By Dr Emma Hitchings, Senior Lecturer in Law (University of Bristol Law School).
In the wake of legal aid cuts, individuals in the midst of a family law dispute who cannot pay for legal representation are faced with a stark choice: settling the dispute outside of court or representing themselves as a litigant in person. However, a new market has emerged to plug this post legal aid funding gap: the fee-charging McKenzie Friend. A non-lawyer assistant who charges a fee for services provided to litigants in person.
Fee-charging McKenzie Friends are a current hot topic in the legal press. Only this week a fee-charging McKenzie Friend was jailed for perverting the course of justice in a private family law case and earlier this year the Judiciary conducted a consultation into the courts’ approach to McKenzie Friends.
In response to the ongoing debate, the Bar Council is currently funding research into the work that fee-charging McKenzie Friends do to support litigants in person in private family law cases. There is very little evidence about the background, skills and practices of fee-charging McKenzie Friends and there is no research on the factors underpinning litigants’ decisions to employ a fee-charging McKenzie Friend or on their experiences as McKenzie Friend clients.
I am part of the independent research team investigating what fee-charging McKenzie Friends do and what difference their support makes to people who deal with a family dispute without a lawyer. The project comprises three strands:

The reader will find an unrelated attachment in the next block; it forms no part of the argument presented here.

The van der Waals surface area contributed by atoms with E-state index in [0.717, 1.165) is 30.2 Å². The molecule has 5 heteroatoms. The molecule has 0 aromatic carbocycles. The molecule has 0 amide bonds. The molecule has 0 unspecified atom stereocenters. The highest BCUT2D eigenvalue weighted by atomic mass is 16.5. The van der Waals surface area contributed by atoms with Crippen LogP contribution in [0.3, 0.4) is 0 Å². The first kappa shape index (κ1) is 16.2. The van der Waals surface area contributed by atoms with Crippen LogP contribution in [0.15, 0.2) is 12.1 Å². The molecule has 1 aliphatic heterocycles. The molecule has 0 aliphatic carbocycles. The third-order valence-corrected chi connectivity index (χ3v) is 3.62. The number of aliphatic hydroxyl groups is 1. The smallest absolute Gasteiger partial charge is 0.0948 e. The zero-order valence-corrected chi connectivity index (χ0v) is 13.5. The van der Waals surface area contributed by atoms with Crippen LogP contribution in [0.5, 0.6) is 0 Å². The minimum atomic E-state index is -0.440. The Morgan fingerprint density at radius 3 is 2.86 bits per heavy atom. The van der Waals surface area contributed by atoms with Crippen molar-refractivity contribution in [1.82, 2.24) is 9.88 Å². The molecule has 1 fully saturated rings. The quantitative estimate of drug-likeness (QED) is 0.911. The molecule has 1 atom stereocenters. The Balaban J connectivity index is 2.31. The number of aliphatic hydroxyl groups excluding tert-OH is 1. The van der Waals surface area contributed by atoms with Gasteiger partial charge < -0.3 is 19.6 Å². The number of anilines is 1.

- Strand one involves in-depth interviews with fee-charging McKenzie Friends
- Strand two involves in-depth interviews with clients of McKenzie Friends
- Strand three involves observation of a number of private family law court hearings involving a fee-charging McKenzie Friend and linked interviews with those involved in the case (litigant, judge, McKenzie Friend, lawyer)
The team are currently in the process of recruiting clients of McKenzie Friends and would like to talk to individuals who have ever paid a fee for a McKenzie Friend to help them with a dispute about childcare arrangements or post-divorce financial arrangements. Potential participants can find out more information by visiting the following website: http://www.cardiff.ac.uk/research/projects/view/410729-mckenzie-friends, or they can take part by sending an email to McKenzieFriends@cardiff.ac.uk.
The team expect to present the research findings in a final report due to be published in early spring 2017.